Are You Wasting Money With Tolerances That Are Too Tight?
“We Machine to Tight Tolerances”
One question we’re often asked is “what tolerances can you machine to”? Of course, when we’re talking about precision machining, tolerance requirements are critical to successful machining projects, so it’s a valid question. However, “tight tolerances” is a phrase that is often loosely thrown around in the machining industry. You’ve undoubtedly seen it on other machining websites. “We machine to extremely high tolerances”. “High tolerance machining”. Sound familiar?
Let’s talk about tolerances for a minute.
What Are Tolerances in CNC Machining or Engineering?
Tolerances identify acceptable variations for given dimensions (a machined part, for example). Tolerances are typically provided in engineering drawings or specifications. Engineers rely on tolerances to call out how far a measurement can range from its intended dimensions. If we think about a railroad spike for example, versus, say, aerospace components, or medical device components, they are going to have different levels of acceptable tolerances.
In reality, all modern CNC machining equipment (CNC mills, CNC lathes, wire EDM, waterjet, etc.) are capable of tolerances that are extremely tight. Maximizing the potential of today’s CNC machining technology isn’t as straightforward. Achieving the tightest tolerances in CNC machining involves several variables.
Factors that impact CNC machining tolerances
The quality of tooling plays a part. The frequency of tooling changes will also impact achievable tolerances. Of course the machinist, or operator plays a role as well. How many setups will your part require? With our 5-Axis machines we’re able to complete multiple operations with one setup. Less handling means less opportunity for error – human or otherwise.
At Blanda, we certainly have the ability to machine parts to extremely high tolerances. In fact, a significant part of our business has been machining components for the military, aerospace, computer and medical industries, which often require the most accurate machined parts possible.
Why are tolerances so important?
Part design, dimensions, materials, and engineering tolerances all play a part in optimizing parts for both reliability and manufacturability. Without a doubt, determining proper tolerances, and the acceptable amount of variation is so critical to the success of any machining project.
± .1 vs. ± .01 vs. ± .001 – More is better, right? So Why not default to the tightest tolerances possible?
Sounds like a reasonable question, but let’s explore this.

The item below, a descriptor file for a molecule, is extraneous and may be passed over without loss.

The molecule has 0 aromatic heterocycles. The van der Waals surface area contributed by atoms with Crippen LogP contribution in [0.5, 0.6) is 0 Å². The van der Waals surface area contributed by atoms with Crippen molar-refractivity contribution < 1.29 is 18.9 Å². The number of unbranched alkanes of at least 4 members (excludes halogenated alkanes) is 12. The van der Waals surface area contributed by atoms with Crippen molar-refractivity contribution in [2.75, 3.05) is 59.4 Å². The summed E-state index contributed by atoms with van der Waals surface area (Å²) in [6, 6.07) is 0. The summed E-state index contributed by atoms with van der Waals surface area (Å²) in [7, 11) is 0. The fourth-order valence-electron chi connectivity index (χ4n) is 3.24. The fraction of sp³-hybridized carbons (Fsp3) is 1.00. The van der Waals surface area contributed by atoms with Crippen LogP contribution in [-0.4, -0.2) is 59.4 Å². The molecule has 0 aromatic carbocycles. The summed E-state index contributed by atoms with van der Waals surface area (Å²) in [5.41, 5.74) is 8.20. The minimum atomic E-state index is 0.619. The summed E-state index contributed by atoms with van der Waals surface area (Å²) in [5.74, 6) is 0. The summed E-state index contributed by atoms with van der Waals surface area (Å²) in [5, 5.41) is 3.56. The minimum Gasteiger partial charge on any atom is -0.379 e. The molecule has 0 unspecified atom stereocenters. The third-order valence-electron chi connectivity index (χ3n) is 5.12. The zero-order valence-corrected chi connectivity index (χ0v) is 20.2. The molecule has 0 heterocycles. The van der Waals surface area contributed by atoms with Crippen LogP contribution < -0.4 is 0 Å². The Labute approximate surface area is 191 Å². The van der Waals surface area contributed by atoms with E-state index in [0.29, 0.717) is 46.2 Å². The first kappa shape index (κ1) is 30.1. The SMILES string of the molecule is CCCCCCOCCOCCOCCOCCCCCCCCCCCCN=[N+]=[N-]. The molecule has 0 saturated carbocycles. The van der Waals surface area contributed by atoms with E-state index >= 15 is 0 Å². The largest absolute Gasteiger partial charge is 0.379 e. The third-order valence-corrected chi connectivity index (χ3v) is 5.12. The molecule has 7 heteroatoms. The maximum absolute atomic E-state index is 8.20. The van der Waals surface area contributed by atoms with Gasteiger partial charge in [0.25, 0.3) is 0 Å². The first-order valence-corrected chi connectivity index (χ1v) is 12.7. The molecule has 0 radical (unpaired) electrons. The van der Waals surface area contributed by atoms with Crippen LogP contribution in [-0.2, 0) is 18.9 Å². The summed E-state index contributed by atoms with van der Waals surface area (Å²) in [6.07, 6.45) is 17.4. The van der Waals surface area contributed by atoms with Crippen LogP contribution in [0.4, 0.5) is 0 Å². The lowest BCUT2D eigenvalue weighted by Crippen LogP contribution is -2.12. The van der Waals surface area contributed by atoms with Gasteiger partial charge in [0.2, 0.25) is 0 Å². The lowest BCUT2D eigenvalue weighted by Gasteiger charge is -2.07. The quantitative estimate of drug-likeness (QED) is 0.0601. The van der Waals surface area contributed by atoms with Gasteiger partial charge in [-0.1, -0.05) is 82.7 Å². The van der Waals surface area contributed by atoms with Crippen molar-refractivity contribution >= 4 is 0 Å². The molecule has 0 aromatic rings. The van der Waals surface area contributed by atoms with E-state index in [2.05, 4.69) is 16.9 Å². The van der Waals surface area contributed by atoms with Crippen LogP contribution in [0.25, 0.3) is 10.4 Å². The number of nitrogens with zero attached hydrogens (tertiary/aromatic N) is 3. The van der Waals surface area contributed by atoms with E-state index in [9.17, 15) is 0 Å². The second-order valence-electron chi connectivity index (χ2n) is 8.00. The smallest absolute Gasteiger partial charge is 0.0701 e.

At Blanda, we’ve been producing quality machining for over four decades now. As a precision machine shop, we are accustomed to producing machined parts with extremely tight tolerances. There are definitely instances where the tightest tolerances possible are called for.
Examples: aerospace machining, medical machining, machining for the computer industry. That said, not all of our machining work for these industries requires the tightest tolerance machining available. There are other factors to consider that can potentially save you money on your machining project.
Does the environment call for tight tolerances?
What’s the part’s function? Does it interact with any other parts? Is there perhaps just one critical dimension as opposed to the entire part?
There are also times where “loosening” the tolerance a bit makes sense. Have you considered testing parts that are slightly out of spec?
We often see tolerance requirements that may be a bit too restrictive for the intended use of the machined part. In fact, many times we see tolerances set in the CAD software and all of the dimensions are set to the same high number. When this happens, here’s what we often hear next:
“Why is it so expensive?”
This is where it gets a bit more complicated.
Let’s go back to our question above, which is “why not default to the highest tolerances possible?”
With an increase in tolerance requirements comes an increased number of in-process inspections, more frequent tool changes, a lower percentage of acceptable parts, higher scrap rates and higher material costs. Any one of these will add to the cost of a project, but collectively, can have a significant impact on your project cost.
In fact, when we extend your tolerances out by just one decimal, it can double or sometimes triple the cost of your machining project.
Aside from the additional hands-on and inspection requirements, it may also restrict your production method to a less-economical method than is really necessary for your application.
It’s important to have an understanding of the true impact of your default tolerances, as they greatly influence the price. Our recommendation is for the tolerances to be as generous as possible, without sacrificing quality or reliability.
Your machining partner should help you make an informed decision regarding tolerances. At Blanda, we help our customers bridge the gap between machining and manufacturing, by leaning on our decades of experience.
Whether you need assistance with material selection, part design, or have questions regarding proper tolerances for your upcoming machining project, the team at Blanda is happy to assist.